Needless to say - because isn't it what all sewists do before a holiday? - I have been making things like a maniac. Of course, I have no photos and thus there is no finished-garment blogging today - I shall be photographing them on location in sunnier, beachier climes OBVS. No, instead, today I would like to present to you - ta dah!! - the attic sweatshop where it all happens. Welcome to my new, improved and radically downsized sewing space!
Now, I'm not actually grumbling about the downsize. I knew it would come at some point, and I still have my own, now permanent, room. NOT COMPLAINING at all. But, here's the old one, bird's eye view from the mezzanine:
(I blogged about it previously here, btw). It's now my daughter's bedroom. Fair enough, that was always its destiny. But I hadn't really realised just how much of that luxuriously huge surface and floor space I'd been using, until faced with moving all my stuff to a 2x3 metre box room. If I wanted to be able to get any yardage spread out on the floor in the new space (let alone all of it with space to walk round, sob!) I had to think creatively. Likewise the ironing station. There's no room for just putting things to one side: the room is all sides and it gets clogged up mighty quick.
The answer of course has been to put things on walls. The shelving isn't exactly earth shattering, but can I just say that I have been BLOWN AWAY by the utterly brilliant usefulness of that rail with hooks (now much more cluttered than when this picture was taken)? I'd always thought hanging your paper patterns would involve a space-hogging rack, like this:
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But no! Ikea to the rescue - and they hang flat against the wall! As does anything and everything else I might want to hang on it! Leaving me room for manoeuvre at the desk, and space to move my little cutting table (in the first pic above) around to wherever works best. The cupboard under the window is where current projects and supplies live, nicely hidden behind a wax fabric curtain thank-you-very-much. Patterns are in a separate cupboard downstairs, but I keep a queue of the ones I'll be using soon on the shelves where I can get at them easily.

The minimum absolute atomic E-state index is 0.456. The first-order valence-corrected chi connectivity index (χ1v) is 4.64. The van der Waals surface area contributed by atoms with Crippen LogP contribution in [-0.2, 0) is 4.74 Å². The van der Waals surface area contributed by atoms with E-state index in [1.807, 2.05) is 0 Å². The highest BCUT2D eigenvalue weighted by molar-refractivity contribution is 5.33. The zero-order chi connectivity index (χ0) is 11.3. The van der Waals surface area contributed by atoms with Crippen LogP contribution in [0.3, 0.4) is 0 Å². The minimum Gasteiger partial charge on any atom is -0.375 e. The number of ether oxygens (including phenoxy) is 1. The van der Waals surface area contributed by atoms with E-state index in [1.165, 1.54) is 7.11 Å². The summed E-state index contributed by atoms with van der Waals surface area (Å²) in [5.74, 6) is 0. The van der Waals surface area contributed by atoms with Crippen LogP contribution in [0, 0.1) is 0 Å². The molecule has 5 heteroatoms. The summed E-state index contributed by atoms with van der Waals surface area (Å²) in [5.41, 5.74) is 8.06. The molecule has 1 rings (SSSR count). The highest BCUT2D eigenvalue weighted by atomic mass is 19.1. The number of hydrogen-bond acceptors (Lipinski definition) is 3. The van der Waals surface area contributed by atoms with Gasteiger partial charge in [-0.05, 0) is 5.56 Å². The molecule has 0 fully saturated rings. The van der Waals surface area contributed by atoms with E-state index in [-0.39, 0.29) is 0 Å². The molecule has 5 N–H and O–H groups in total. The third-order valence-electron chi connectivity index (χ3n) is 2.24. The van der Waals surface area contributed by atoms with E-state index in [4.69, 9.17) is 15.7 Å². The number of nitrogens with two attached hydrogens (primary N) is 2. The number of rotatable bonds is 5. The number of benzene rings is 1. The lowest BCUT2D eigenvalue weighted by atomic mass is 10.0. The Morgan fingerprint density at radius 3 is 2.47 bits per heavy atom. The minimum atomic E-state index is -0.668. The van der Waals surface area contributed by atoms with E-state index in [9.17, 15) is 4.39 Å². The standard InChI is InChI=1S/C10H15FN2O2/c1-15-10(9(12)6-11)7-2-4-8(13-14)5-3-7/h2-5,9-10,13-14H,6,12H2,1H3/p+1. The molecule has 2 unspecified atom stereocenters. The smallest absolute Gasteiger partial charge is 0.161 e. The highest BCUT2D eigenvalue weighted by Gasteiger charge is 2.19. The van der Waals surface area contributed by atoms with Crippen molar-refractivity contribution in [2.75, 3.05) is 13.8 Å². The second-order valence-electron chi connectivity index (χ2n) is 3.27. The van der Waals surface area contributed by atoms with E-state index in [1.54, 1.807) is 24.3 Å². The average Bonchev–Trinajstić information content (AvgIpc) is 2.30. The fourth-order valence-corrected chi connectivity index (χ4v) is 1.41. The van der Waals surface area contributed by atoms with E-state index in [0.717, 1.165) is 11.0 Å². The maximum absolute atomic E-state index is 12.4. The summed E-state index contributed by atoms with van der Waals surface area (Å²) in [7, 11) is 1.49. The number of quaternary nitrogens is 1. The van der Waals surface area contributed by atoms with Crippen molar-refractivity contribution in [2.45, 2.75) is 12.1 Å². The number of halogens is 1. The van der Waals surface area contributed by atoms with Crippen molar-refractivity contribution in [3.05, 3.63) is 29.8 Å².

I always wonder how we all fit sewing into our lives as well as our spaces, so here's a step back to show you the bigger picture. This is the top level of our house, and the two doors to the right are the kids' bedrooms:
I'm not sure why, but this arrangement of rooms suits both the kids and me much better. Perhaps I've
Moving the kids to rooms of their own now has also brought them a definite understanding of personal space, which is really interesting to see. When they're very small, that's one of the biggest things you lose, and I think we'd almost forgotten what boundaries were like! (They're 6 and almost 8 years old now). But they've seemed to instinctively work out that if I'm in my room, I'm doing my thing, just like in their rooms, it's their thing. It's been a surprise and a pleasure to find us all respecting each other's space quite so harmoniously!
Plus, on those occasions it gets less harmonious, we can just shut the doors.
(Genius wall-mounted iron stand is also Ikea. Of course).
How does the place you sew affect the way sewing fits into your life? Do family meals happen in front of the TV so as not to disturb the